And now? Now all but the poorest of the human family now are richer than the rich man in the Gospel.

Prosperous as we are, what then are we to do?

Given all that, in principle, we could do, all the needs we could, in theory at least, meet, it’s easy to be overwhelmed. Our prosperity and the freedom it provides can paralyze us.

But the standard we hear in the Gospel is not that we must do great things but only that we do the small things we can do.

Our mercy, in other words, must not only be effective but humble. What might an effective but humble mercy look like?

Social scientists tell us that the most effective way for churches to help the poor is not so much by giving money or things. Rather, as communities rooted in the shared moral vision of the Gospel, churches have the unique ability to help not only the poor but all those on the margin of society. Churches do this by making room for them in their midst.

We help not primarily through material means but by inviting and making room for others here in our worship this morning. We help others by changing ourselves and our community by inviting and integrating others into our life together in Christ.

Let’s be clear.

We are not in the inner city. Given our location on a university campus, we are generally not confronted with the effects of generational poverty.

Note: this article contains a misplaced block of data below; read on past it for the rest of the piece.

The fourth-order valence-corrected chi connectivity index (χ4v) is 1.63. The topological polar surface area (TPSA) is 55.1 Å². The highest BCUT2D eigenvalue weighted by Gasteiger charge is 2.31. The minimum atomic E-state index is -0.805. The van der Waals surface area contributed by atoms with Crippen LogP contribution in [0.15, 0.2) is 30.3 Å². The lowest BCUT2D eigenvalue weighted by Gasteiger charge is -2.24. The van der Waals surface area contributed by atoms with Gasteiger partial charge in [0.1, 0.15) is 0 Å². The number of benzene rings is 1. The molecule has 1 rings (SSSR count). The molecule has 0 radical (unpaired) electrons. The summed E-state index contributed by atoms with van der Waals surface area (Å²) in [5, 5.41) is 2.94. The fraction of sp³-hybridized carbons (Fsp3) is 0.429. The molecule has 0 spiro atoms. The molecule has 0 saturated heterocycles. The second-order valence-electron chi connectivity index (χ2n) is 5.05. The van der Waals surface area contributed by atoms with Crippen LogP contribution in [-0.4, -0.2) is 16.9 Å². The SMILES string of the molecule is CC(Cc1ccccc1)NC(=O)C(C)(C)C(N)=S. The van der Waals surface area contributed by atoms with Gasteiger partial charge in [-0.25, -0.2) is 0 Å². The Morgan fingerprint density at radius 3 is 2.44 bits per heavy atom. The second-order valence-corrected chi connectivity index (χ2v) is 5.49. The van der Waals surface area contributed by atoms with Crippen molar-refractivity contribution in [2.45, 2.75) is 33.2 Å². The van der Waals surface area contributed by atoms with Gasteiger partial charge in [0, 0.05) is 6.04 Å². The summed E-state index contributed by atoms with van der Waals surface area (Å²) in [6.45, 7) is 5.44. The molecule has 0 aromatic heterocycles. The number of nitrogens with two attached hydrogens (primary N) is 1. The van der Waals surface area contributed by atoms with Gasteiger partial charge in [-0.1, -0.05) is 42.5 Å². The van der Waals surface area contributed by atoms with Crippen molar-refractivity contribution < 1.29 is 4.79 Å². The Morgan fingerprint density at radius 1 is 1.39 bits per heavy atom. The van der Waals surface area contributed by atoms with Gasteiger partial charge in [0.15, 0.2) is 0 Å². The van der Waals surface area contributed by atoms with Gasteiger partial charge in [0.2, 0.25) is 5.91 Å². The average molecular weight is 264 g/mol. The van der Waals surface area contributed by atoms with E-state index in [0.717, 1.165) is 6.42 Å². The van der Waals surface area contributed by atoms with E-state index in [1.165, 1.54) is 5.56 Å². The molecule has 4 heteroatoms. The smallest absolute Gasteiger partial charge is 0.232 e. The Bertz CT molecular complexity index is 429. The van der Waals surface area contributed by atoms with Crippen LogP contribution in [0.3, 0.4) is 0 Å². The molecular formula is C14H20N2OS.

Based on where God has placed us, we are called to be merciful to those who for all their great talents and abilities, are often as lonely and isolated in their own way as was Lazarus in his. Not all poverty is material. Often it is social, moral and spiritual.

My brothers and sisters in Christ! It is our primary task to open our hearts and community to those who don’t know the “kindness” of God. It is our task, our vocation as a community, to help others see that they too are the God’s “workmanship, created in Jesus Christ for good works.”

That this our other Lazarus is a student, professor or staff member at a major research university doesn’t diminish the importance of what God has called us to do.

To do this effectively and humbly, all we must do is what Christ calls us to do. We make at least a little room in our lives for those we meet. What could be easier, simpler than this?

In Christ,

+Fr Gregory